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Hurricane Sandy and Small Business: One Year Later

Hurricane Sandy and Small Business: One Year Later

By Jeanne Hulit, Former Acting SBA Administrator
Published: October 29, 2013 Updated: October 29, 2013

One year ago this week, communities and small businesses across the Eastern seaboard experienced the devastating and tragic effects of Hurricane Sandy, one of the costliest natural disasters in U.S. history.

We know that work remains to be done, and the Obama Administration continues to stand with the communities affected by the storm.

At the U.S. Small Business Administration (SBA), our job is to make sure that small businesses have the tools and the resources they need to succeed at every stage.  This includes helping America’s communities and small businesses recover from disasters through direct loans to businesses and non-profit organizations of all sizes, as well as to homeowners and renters.

Following the devastating impacts of Hurricane Sandy, SBA and our disaster assistance team stepped up to the plate to support the economic recovery of the affected regions. In the year following the storm, the SBA has approved $2.4 billion in low-interest disaster loans to 36,641 homeowners, renters and businesses.  This includes 32,530 home loans for $1.9 billion and 4,111 business loans for $485 million.

SBA’s efforts to help revitalize the post-Sandy economy directly impacted businesses like FIKA (Swedish for “taking a coffee break), a chain of pastry cafés in New York.  Owner Lars Åkerlund returned to his financial district store after the storm to find four feet of standing water on the first floor.  The property losses totaled nearly $580,000.  Åkerlund got an SBA disaster loan and was able to reopen his store, rehire 28 employees, add 12 more staff, while also opening a new location in Tribeca.

Meanwhile, small businesses rebuilding in the aftermath of Sandy have also been able to take advantage of free counseling, training and technical assistance from SBA’s resource partners—the Small Business Development Centers, (SBDCs), SCORE, and Women’s Business Centers (WBC’s), through expanded services provided by a $19 million funding package approved by Congress.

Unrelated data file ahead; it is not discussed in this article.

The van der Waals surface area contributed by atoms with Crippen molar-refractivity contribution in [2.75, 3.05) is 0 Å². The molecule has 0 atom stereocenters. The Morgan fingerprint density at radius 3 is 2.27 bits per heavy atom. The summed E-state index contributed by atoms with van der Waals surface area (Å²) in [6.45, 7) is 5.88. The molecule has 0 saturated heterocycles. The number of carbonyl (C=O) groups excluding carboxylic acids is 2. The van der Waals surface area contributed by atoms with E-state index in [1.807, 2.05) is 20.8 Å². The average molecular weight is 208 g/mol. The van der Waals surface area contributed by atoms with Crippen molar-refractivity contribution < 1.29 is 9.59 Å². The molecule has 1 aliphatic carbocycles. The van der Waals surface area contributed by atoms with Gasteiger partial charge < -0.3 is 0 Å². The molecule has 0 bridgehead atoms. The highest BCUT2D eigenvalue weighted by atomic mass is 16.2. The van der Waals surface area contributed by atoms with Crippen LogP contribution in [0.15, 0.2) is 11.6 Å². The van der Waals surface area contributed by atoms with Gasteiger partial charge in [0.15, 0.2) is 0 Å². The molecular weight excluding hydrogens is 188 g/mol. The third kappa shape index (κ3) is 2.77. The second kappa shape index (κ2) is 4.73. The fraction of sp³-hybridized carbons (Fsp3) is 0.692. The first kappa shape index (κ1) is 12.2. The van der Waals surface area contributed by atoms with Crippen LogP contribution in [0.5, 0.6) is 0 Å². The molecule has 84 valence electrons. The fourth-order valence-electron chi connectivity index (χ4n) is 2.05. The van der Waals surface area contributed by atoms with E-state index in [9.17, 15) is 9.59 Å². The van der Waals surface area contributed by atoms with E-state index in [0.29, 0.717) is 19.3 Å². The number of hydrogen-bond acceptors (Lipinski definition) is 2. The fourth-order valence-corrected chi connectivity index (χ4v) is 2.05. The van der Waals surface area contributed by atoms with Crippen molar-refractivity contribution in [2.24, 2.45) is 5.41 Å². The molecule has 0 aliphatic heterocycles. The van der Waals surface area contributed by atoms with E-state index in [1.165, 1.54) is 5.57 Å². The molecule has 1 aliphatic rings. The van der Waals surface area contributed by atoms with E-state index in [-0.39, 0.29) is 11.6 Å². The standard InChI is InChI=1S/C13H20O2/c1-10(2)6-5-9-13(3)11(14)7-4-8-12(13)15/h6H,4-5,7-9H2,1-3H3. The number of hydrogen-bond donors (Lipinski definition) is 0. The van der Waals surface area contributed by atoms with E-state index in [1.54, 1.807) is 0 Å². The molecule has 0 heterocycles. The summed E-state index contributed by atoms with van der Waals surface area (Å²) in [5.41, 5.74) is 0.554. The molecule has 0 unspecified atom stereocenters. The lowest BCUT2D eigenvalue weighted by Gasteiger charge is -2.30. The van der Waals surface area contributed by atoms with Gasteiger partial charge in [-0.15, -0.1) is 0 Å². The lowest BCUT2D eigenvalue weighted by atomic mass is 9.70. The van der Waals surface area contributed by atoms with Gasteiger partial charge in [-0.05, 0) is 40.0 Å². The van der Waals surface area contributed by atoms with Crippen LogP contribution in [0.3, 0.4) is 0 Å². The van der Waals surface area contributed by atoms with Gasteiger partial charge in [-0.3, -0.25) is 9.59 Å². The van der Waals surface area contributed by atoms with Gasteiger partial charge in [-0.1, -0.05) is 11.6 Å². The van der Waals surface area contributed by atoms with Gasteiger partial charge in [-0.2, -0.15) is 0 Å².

The funding, awarded in two phases, supported long-term business recovery and expansion through innovative collaborations between state and local organizations to help small business owners build stronger and smarter.  Entrepreneurs got help with business continuity strategies, with a focus on developing strategies to be prepared for the next big disaster.

SBA also hosted “business matchmaking” events in the areas hardest hit by Sandy to connect small businesses with contracting opportunities from commercial, federal and local buyers. To date, more than 25 percent of all Sandy-related prime contract dollars obligated in the Federal Procurement Database System are going to small business.

Entrepreneurship is at the heart of America’s identity and the key to our economic strength. It’s what built the greatest economy in the world, and it’s what continues to drive our small businesses as they recover and rebuild from disaster. One year after Hurricane Sandy hit our shores, SBA continues to help our business owners and communities repair and rebuild to be stronger and more resilient than ever before.



About the Author:

Jeanne Hulit

Former Acting SBA Administrator

Jeanne Hulit is the Acting Administrator of the U.S. Small Business Administration. The SBA helps both Main Street and high-growth small businesses get access to capital, counseling, federal contracts, disaster assistance and more.